Tatchell, Zurutuza get Nawab Bugti award Sunday
Two European journalists Peter Tatchell of The Guardian and Karlos Zurutuza of the Gara newspaper will receive the DC-based American Friends of Baluchistan's Shaheed Nawab Akbar Khan Bugti Reporting Award for their objective news coverage of the liberation struggle in Baluchistan on Sunday.
Peter Tatchell and Karlos Zurutuza took great personal risks to to tell the true story of Baluchistan's occupation and the heroic struggle waged by the Baluch people to end Pakistan and Iran's neocolonial rule.
Baluch national hero Nawabzada Hyrbyair Marri will preside over the event.
The award presentation ceremony will be held at The Bloomsbury Suite [Second floor] of the University of London Union.
The event is open to journalists, human rights activists and all those interested in knowing more about the Baluch struggle to regain their inalienable right to independence.
The address is Malet Street, London, WC1E 7HY. The time of the event is 4:00 pm - 6:30pm.
Sample of Peter Tatchel's work published in The Guardian of August 29, 2008:
PAKISTAN BURNS PRISONERS ALIVE
Despite the election of a democratic government in Islamabad, Pakistan continues to abuse human rights in Balochistan
Four Baloch prisoners have been burned alive in hot coal tar by the Pakistan army during military operations in annexed and occupied Balochistan, according to the Asian Human Rights Commission (AHRC).
Last week the AHRC received confirmation that Pakistani soldiers arrested four people on April 5 2008, in the Dera Bugti district of Balochistan, and subjected them to torture. They were asked to identify local supporters of the Balochistan Liberation Army (BLA). After failing to get any names from them, the victims were immersed in scolding hot coal tar. Three of the men were literally boiled and burned to death. A fourth died later from his injuries.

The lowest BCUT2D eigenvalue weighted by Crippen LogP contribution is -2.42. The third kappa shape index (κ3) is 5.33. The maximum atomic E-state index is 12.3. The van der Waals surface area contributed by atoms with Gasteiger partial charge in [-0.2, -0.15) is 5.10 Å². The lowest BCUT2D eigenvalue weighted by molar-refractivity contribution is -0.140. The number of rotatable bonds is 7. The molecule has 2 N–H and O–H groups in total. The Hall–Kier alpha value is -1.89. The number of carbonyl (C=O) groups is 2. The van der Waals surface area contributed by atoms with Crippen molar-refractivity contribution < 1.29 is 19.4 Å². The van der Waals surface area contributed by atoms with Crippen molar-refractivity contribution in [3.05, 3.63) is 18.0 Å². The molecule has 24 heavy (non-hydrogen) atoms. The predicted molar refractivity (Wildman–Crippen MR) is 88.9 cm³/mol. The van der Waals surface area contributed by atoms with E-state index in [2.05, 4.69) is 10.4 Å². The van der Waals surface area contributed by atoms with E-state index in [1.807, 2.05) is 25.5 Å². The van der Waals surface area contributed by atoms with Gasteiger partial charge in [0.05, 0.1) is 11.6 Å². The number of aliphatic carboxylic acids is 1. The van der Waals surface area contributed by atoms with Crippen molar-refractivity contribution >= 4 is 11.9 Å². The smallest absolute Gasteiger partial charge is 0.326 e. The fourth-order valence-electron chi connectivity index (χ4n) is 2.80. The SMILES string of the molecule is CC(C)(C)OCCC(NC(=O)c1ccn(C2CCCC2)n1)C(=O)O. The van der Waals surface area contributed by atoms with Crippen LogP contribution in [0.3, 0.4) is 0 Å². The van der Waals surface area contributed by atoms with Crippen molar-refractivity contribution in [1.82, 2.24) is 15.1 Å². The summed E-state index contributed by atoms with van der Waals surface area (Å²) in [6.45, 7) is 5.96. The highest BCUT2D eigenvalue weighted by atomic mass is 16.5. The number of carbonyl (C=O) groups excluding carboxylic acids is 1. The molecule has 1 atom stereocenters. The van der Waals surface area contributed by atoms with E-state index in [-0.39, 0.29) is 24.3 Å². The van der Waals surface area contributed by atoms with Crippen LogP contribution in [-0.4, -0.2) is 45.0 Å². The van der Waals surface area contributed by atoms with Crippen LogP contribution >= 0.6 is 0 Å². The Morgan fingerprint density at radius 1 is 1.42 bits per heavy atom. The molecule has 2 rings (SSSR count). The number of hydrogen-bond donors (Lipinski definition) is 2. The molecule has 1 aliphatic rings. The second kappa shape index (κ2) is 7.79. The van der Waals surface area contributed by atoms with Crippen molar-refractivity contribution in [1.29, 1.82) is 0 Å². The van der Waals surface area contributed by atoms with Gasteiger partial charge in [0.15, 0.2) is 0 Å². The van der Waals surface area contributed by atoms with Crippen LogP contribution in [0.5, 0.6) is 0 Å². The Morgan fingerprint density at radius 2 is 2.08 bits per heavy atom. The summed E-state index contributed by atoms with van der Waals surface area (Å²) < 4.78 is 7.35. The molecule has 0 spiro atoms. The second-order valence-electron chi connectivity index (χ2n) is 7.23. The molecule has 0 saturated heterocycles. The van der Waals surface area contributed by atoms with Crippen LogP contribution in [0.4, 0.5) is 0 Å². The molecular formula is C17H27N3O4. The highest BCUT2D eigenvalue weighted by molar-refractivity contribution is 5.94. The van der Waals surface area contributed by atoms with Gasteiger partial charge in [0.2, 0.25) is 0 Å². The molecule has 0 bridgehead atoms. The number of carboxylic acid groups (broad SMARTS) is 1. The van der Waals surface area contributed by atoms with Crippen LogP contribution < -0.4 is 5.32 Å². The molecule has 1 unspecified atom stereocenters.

Villagers in the area also claim the Pakistan army used a form of chemical gas against them and that some of the gassed survivors were later shot. Their bodies have not been handed over to relatives for burial.
These and many other crimes against humanity are still happening in Balochistan, despite the resignation of the dictator President, Pervez Musharraf, and despite Pakistan's ostensible transition to democratic government.
During July and August, over 100 Baloch persons were killed, 250 disappeared and more than 20,000 were displaced. They are victims of intensified military operations by the Pakistan army, which has occupied Balochistan since invading in 1948 and forcibly incorporating it into Pakistan.
Cobra attack helicopters that were provided (pdf) by the US to help defeat the Taliban and al-Qaida are instead being used to crush the Baloch people.
On May 1 this year, the new democratically elected prime minister of Pakistan, Syed Yousaf Raza Gillani, publicly apologised for the persecution of the Baloch people and pledged to halt military assaults in Balochistan:
It has been decided that no army action will be carried out in the province (of Balochistan) until a strategy is formulated in consultation with representatives of the provincial government to deal with the issue of law and order in the province.
Contradicting these assurances, Pakistan's war of aggression seems to be intensifying. The Daily Jang newspaper reported on August 21 that the armed forces of Pakistan had deployed more troops in the region, killing innocent civilians in repeated aerial bombardments.
Pakistan's minister of the interior visited the area on August 20 and announced that military operations would continue if Baloch nationalists and freedom fighters continued to be supported and protected by the people. The same newspaper also reported on August 24, that military operations have been expanded to new areas in Balochistan.
Over the last few years of Pakistani attacks on Balochistan, the AHRC reports that about 3,000 people have died, around 200,000 have been displaced, and more than 4,000 people have been arrested by the police, army and the Inter-Services Intelligence (ISI).
The AHRC is organising an urgent action appeal to the government of Pakistan, calling on it to investigate the killing of civilians and to halt military operations in Balochistan.
You can email your own, personalised appeal, direct to the Pakistani prime minister, Syed Yousaf Raza Gillani, at email@example.com
Sample of Karlos Zurutuza work published in in the Gara newpaper on June 29, 2009.
EAST BALUCHISTAN: THE FORGOTTEN, ENDLESS WAR
While international attention focuses on the military offensive in northwestern Pakistan, the inhabitants of the south are still mired in an under-the-radar war that's lasted six decades.
By Karlos Zurutuza